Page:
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Shakespearean sea-change: The Tempest 

Outdoor production from Charlotte Shakespeare whips up a storm

Retirement is on the minds of Charlotte Shakespeare producers these days. Embarking on its seventh annual Festival on the Green Uptown, Charlotte Shakespeare has elected to stop using its other company moniker, Collaborative Arts Theatre. It's also presenting what is often thought to be Shakespeare's valedictory comedy, The Tempest. When the aging Prospero, preparing to leave his island, announces, "This rough magic I here abjure," he is presumably speaking for the Bard who created him.

At this key point in its evolution, Charlotte Shakespeare has brought in Matt Cosper to direct. Cosper assembles a nearly spotless cast, not the easiest task for a mendicant company, and he directs in a deceptively casual style that minimizes the shortcomings of outdoor theater craft.

Drawing on six years of institutional memory, Cosper deals deftly with the vagaries of the Green, providing for the onset of the winds if not the rain. Scenic design, responsible in the past for such quixotic notions as a gateway, has been banished. Everything that appears before us is as solid and massive as a steamer trunk.

Instead of indulging in the fripperies of the royal courts of 17th century Milan and Naples, costume designer Caroline Bower has been authorized to drape the august visitors to Prospero's island in casual summer wear. When the enchanted music of the island turns out to be Harry Belafonte's recording of "The Banana Boat Song," the spellbound Milanese and Neopolitans are appropriately dressed to jam to it.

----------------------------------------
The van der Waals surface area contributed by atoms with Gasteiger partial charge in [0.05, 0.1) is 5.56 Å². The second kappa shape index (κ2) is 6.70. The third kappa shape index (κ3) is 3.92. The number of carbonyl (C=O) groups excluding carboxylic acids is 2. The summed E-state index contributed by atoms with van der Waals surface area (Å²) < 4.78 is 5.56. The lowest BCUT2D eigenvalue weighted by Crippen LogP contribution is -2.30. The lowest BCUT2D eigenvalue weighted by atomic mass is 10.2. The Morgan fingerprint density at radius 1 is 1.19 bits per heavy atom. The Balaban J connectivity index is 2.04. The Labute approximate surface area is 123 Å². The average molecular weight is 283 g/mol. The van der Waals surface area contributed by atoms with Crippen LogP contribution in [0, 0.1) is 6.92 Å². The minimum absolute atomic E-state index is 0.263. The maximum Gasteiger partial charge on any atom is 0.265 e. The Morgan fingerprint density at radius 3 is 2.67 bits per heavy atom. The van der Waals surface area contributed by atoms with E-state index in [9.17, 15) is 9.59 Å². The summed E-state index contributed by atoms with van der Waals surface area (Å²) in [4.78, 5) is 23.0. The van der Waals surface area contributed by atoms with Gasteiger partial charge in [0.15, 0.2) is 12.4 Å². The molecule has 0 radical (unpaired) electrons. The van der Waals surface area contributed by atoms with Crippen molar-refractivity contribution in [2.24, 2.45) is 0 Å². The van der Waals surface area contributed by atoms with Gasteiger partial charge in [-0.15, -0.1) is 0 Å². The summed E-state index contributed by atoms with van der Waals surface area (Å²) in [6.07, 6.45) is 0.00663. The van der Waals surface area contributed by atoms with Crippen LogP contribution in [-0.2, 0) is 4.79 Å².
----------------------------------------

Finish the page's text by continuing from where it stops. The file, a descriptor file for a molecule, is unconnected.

Yes, this is a modernized version. Attempts by Prospero's usurping brother Antonio to get cell phone reception upon his arrival leave no doubt. Additional electronics failures would be welcome as the visiting royals and their servants acclimated themselves further to the primitive surroundings. But somehow Ariel is magically plugged in, so unlike many modernization concepts, Cosper's isn't thoughtlessly discarded once the time and scene have been reset.

FANTASY ISLAND: Caliban (Jonathan Slaughter, background) spies on Prospero (Jonathan Ray) and Ariel (Karina Roberts-Caporino) in The Tempest. (Photo by Austin Caine)
  • FANTASY ISLAND: Caliban (Jonathan Slaughter, background) spies on Prospero (Jonathan Ray) and Ariel (Karina Roberts-Caporino) in The Tempest. (Photo by Austin Caine)

Ariel and her magic aren't quite the lily-white pranks we're used to. There's a blackened gothic aspect to Karina Roberts-Caporino's eyes — and some sass in her step — as this Ariel receives Prospero's vengeful directives. She often stands behind a soundboard, potting levers or twisting dials as she confounds Prospero's nemeses, as much a deejay as a fairy.

Cosper has also worked a sea-change on Shakespeare's genders. We aren't subjected to watching Prospero bless the union of Miranda and Martha in Amendment One-land. We still have Ferdinand (Daniel O'Sullivan) as the monarch of Naples' son wooing the dazzled Miranda (Greta Marie Zandstra), but now it's the Queen of Naples bemoaning the loss of her heir. Alonsa (Andrea King) has replaced Alonso, Sebastian (Laura Kendrick) is now the Queen's sister, while her sage councilor is Gonzala (Teresa Hopson) instead of Gonzalo.

Until Jonathan Ray gets a surer grasp of his lines as Prospero, Roberts-Caporino will continue to upstage him and carry the show. The comedy and drama are also in better hands. Peter Smeal and Scott Miller mesh beautifully as the drunken Trinculo-and-Stephano comedy team, while Jonathan Slaughter as Caliban is as primal and repellent as his Gilligan's Island garb allows. Even if the script doesn't quite make him a genuine threat, Chaz Pofahl manages to manifest some malignity as Antonio, and Cosper's reorientation of Sebastian allows an element of sexual attraction to spice up their intrigue. Or it would if Kendrick occasionally enunciated clearly.

Jonathan Slaughter and Scott Miller (Photo by Austin Caine)
  • Jonathan Slaughter and Scott Miller (Photo by Austin Caine)

The Tempest is one of Shakespeare's shortest plays, but with 60 more lines, it would be longer than Macbeth. So the most amazing aspect of Cosper's work with this wondrous script is his ability to condense it into 85 minutes (plus intermission) without any glaring sacrifice of the poetry, the flavor and the magic.

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